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Defending the Master Race: Conservation, Eugenics, and the Legacy of Madison Grant

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  • Posted February 9, 2009

    biography of prominent activist for conservation and eugenics

    Madison Grant threw his energies equally into conservation and eugenics. He wrote the book on eugenics The Passing of the Great Race seeing the blond-haired, blue-eyed Nordic race as the top, more desirable race. He was a cofounder of the Eugenics Committee of the U.S.A. and American Eugenics Society. Grant's racial positions extended to sterilization of those he regarded as inferior races. And he worked on racial policies and practices with Southern segregationists.<BR/><BR/>Grant stood out in the field of conservation too. He was identified with Theodore Roosevelt in helping to create the country's magnificent national parks. He was a leader in zoological organizations; and he founded the Bronx Zoo. For his decisive role in preventing the complete destruction of California's giant sequoia trees, he had one species named after him.<BR/><BR/>Spiro does not try to reconcile nor rationalize these two salient interests and activities of Grant. He does not even see them as contradictory. Grant was not conflicted over his beliefs, passions, and activities. For Grant was a robust, socially active, well-to-do, well-connected individual of the latter 1800s and early 1900s in the Teddy Roosevelt mold naturally taking a lead in fields he felt strongly about and felt were beneficial for society. Like Roosevelt, he hunted big game while at the same time working toward a major zoo where animals could be preserved and appreciated by the public. The basis of his racial views was a strong America.<BR/><BR/>With the Holocaust and the coming of a racially diverse America over the decades following World War II, Grant's abhorrent racial views (pointed to by some defendants in the Nuremberg trials in support of their involvement in genocide) eclipsed his incomparable conservationist contributions so that he became identified with the former. Any interest in him thus sunk to zero.<BR/><BR/>Writing this voluminous biography on Grant going into different dimensions and influences while presenting him as a whole and understandable, though not necessarily sympathetic figure was particularly challenging for Spiro. Grant's relatives destroyed his papers when he died in 1937. Archival material in storage was ruined by a flood or carelessly thrown out. Spiro has overcome this "dearth" in the typical source material however by exhaustive reading of newspaper accounts of Grant's activities, letters of colleagues of his, and references to him in memoirs written by his contemporaries. Despite the obstacles, Spiro has written a balanced biography that portrays Grant as a prominent man of his time; which book also sheds light on controversies continuing to this day.

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  • Anonymous

    Posted January 22, 2009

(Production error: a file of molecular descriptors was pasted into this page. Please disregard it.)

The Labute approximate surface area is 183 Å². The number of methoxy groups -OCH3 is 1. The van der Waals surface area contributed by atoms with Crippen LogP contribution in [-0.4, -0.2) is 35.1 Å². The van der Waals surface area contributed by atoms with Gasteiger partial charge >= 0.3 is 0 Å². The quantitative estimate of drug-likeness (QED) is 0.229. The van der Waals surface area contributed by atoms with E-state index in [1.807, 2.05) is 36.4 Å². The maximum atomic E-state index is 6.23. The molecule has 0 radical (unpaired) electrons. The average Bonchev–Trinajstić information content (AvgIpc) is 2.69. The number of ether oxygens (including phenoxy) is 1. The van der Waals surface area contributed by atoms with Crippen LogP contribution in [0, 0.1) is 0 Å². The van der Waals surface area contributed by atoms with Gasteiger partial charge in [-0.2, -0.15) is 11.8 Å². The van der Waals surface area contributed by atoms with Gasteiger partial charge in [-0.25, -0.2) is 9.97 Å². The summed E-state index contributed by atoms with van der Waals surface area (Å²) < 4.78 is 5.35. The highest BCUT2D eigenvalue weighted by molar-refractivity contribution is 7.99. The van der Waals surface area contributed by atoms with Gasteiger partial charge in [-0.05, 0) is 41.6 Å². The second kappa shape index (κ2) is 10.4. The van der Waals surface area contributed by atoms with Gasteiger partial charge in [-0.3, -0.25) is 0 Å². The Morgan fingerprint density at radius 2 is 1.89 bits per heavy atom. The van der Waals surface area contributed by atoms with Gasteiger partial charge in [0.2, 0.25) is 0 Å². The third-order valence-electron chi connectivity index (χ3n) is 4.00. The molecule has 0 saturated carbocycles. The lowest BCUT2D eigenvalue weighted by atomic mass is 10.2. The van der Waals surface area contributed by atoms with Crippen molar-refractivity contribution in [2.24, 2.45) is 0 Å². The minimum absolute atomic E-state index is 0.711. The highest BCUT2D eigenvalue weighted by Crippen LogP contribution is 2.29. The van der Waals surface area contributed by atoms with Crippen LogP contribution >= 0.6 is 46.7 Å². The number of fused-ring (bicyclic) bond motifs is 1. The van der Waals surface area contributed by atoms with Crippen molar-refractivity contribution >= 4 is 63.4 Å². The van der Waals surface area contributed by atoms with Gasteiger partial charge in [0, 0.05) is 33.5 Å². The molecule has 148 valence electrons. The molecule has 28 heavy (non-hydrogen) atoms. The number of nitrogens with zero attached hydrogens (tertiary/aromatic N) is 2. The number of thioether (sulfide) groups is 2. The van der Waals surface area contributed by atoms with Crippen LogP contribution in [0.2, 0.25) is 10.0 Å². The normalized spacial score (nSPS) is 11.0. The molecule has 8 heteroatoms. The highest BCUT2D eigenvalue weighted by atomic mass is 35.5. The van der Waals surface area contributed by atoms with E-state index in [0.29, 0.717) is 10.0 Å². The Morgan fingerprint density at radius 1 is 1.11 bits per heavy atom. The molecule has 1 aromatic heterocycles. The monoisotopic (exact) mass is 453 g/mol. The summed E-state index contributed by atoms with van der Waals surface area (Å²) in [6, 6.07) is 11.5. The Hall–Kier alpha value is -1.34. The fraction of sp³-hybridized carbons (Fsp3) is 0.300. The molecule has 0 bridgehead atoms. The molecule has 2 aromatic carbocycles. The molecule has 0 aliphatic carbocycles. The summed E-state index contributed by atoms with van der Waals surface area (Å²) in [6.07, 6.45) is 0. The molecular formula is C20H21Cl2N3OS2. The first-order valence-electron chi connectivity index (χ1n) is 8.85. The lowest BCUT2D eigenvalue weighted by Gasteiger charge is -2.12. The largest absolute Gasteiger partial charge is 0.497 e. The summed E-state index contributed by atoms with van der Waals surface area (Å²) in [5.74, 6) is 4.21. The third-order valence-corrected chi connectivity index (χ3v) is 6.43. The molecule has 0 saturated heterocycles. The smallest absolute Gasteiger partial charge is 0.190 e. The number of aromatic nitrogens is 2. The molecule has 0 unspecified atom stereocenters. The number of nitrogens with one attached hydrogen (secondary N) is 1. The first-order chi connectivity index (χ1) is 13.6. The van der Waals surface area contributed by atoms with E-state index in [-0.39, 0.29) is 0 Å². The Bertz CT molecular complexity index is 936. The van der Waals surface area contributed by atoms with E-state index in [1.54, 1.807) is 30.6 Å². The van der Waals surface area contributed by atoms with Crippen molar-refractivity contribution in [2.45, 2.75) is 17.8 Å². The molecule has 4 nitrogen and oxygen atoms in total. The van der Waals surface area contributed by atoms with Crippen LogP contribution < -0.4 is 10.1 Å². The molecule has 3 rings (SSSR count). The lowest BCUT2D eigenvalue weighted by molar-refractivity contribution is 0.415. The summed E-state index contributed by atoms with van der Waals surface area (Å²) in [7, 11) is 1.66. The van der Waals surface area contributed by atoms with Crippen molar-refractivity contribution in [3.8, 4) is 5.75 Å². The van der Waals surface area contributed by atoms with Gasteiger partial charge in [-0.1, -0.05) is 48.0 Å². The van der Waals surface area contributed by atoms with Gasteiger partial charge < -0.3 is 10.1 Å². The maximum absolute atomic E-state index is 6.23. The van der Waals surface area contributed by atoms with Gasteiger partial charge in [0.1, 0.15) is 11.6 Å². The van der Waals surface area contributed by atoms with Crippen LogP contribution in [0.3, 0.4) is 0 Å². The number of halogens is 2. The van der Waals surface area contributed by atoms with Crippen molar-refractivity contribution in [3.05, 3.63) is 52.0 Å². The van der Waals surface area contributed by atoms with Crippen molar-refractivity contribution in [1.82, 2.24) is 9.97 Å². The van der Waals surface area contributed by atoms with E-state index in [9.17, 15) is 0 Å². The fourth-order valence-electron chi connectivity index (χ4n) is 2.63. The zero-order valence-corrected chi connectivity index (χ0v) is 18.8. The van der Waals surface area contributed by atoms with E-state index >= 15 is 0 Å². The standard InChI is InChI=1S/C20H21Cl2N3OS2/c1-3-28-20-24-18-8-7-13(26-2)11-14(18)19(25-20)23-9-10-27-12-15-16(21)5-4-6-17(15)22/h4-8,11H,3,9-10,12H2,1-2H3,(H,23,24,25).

Informative about USA History of Conservation and Extreme Prejudices

    A great nonfiction about a few very rich, powerful, well educated wanna-be blond haired, blue-eyed Nordics though most with actually brown-black mustaches (such as Madison Grant) that try to defend their "Nordic" race from "race-suicide" through utilizing successful means of their environmental conservation amidst environmental dessimation in the USA from around 1910 until after WW2. This clique reinforced their prejudices and fed off each other with their hatred of all non-Nordics to the extent they supported Marcus Garvey. Yet, they also founded many of the leading conservation areas--such as the Bronx Zoo, California Redwoods, and much more. The book is interesting because it shows the steps of how it took less than ten years to come up with a disgusting human eugenics plan in the USA to get rid of what they deemed undesirables (who they considered feebleminded, alcoholics, etc.) and that the Third Reich in Europe based its principles on Grant's prejudicial rhetoric that appeared in his books. This tragic era of eugenics in USA lasted until 1970s, according to the book. What was also interesting was the lack of ethical leadership in the USA to defend all of the people in the USA. It is not a book that makes one angry, but more aware of the denial of scholarship of other peoples by whoever may be in power and wishes to oppress. It also focuses on the lack of environmental conservation of the white immigrants in the USA during that time, and that only people such as Madison Grant seemed to care, or had the financial power to do something. I am almost done with reading it and I will read it twice. Though, I will be reading a happier book after this one. (This book caused me to remember a science show on the main TV stations here in the USA within the past two years that discussed who in antiquity had the -1 (minus 1) in their numbering systems--I recall seeing that they said the Italians/Romans did not have it, yet in Roman numerals IV is four ((five minus one)), and not to mention the number line on top and bottom of the numbers. Then, in this book, mentioned is that the Grantians state Michaelangelo was a Nordic, and they probably would have said Romans were Nordic if they came up with minus one, etc.). If this is how cliques go about trying to get their own homeland, then maybe that should be looked at too. What was most strange was the eugenics plan did not weed out those that damaged the environment probably because many of those (such as big game hunters, and factory owners) were Grant's friends also. This leaves unanswered questions about USA's growing pains and extreme prejudices.

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